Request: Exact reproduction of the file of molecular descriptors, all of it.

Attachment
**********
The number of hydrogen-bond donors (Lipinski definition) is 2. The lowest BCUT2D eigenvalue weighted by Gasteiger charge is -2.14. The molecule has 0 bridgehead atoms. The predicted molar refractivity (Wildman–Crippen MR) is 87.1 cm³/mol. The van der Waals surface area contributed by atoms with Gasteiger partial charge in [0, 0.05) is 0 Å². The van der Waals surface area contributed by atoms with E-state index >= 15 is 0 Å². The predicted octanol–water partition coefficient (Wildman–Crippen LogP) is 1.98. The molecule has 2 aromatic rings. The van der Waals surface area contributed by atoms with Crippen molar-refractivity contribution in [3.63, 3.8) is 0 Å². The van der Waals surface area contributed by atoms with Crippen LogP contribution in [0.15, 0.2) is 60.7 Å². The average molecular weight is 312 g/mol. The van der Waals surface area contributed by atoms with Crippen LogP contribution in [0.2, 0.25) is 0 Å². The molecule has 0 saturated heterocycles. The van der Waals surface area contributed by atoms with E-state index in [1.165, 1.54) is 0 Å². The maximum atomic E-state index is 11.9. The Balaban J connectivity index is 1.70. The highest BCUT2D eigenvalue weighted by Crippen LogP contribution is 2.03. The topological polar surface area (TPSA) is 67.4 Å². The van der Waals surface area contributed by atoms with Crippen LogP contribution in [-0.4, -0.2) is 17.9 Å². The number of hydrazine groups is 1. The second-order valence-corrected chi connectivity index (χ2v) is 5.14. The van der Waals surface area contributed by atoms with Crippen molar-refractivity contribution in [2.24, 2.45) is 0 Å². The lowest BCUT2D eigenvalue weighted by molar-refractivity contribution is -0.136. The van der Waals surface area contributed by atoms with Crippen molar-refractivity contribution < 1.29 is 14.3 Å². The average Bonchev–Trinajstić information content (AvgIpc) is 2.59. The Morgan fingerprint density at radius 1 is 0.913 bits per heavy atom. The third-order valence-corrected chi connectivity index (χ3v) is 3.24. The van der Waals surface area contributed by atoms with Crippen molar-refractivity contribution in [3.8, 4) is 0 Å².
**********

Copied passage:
The number of hydrogen-bond donors (Lipinski definition) is 2. The lowest BCUT2D eigenvalue weighted by Gasteiger charge is -2.14. The molecule has 0 bridgehead atoms. The predicted molar refractivity (Wildman–Crippen MR) is 87.1 cm³/mol. The van der Waals surface area contributed by atoms with Gasteiger partial charge in [0, 0.05) is 0 Å². The van der Waals surface area contributed by atoms with E-state index >= 15 is 0 Å². The predicted octanol–water partition coefficient (Wildman–Crippen LogP) is 1.98. The molecule has 2 aromatic rings. The van der Waals surface area contributed by atoms with Crippen molar-refractivity contribution in [3.63, 3.8) is 0 Å². The van der Waals surface area contributed by atoms with Crippen LogP contribution in [0.15, 0.2) is 60.7 Å². The average molecular weight is 312 g/mol. The van der Waals surface area contributed by atoms with Crippen LogP contribution in [0.2, 0.25) is 0 Å². The molecule has 0 saturated heterocycles. The van der Waals surface area contributed by atoms with E-state index in [1.165, 1.54) is 0 Å². The maximum atomic E-state index is 11.9. The Balaban J connectivity index is 1.70. The highest BCUT2D eigenvalue weighted by Crippen LogP contribution is 2.03. The topological polar surface area (TPSA) is 67.4 Å². The van der Waals surface area contributed by atoms with Crippen LogP contribution in [-0.4, -0.2) is 17.9 Å². The number of hydrazine groups is 1. The second-order valence-corrected chi connectivity index (χ2v) is 5.14. The van der Waals surface area contributed by atoms with Crippen molar-refractivity contribution in [2.24, 2.45) is 0 Å². The lowest BCUT2D eigenvalue weighted by molar-refractivity contribution is -0.136. The van der Waals surface area contributed by atoms with Crippen molar-refractivity contribution < 1.29 is 14.3 Å². The average Bonchev–Trinajstić information content (AvgIpc) is 2.59. The Morgan fingerprint density at radius 1 is 0.913 bits per heavy atom. The third-order valence-corrected chi connectivity index (χ3v) is 3.24. The van der Waals surface area contributed by atoms with Crippen molar-refractivity contribution in [3.8, 4) is 0 Å².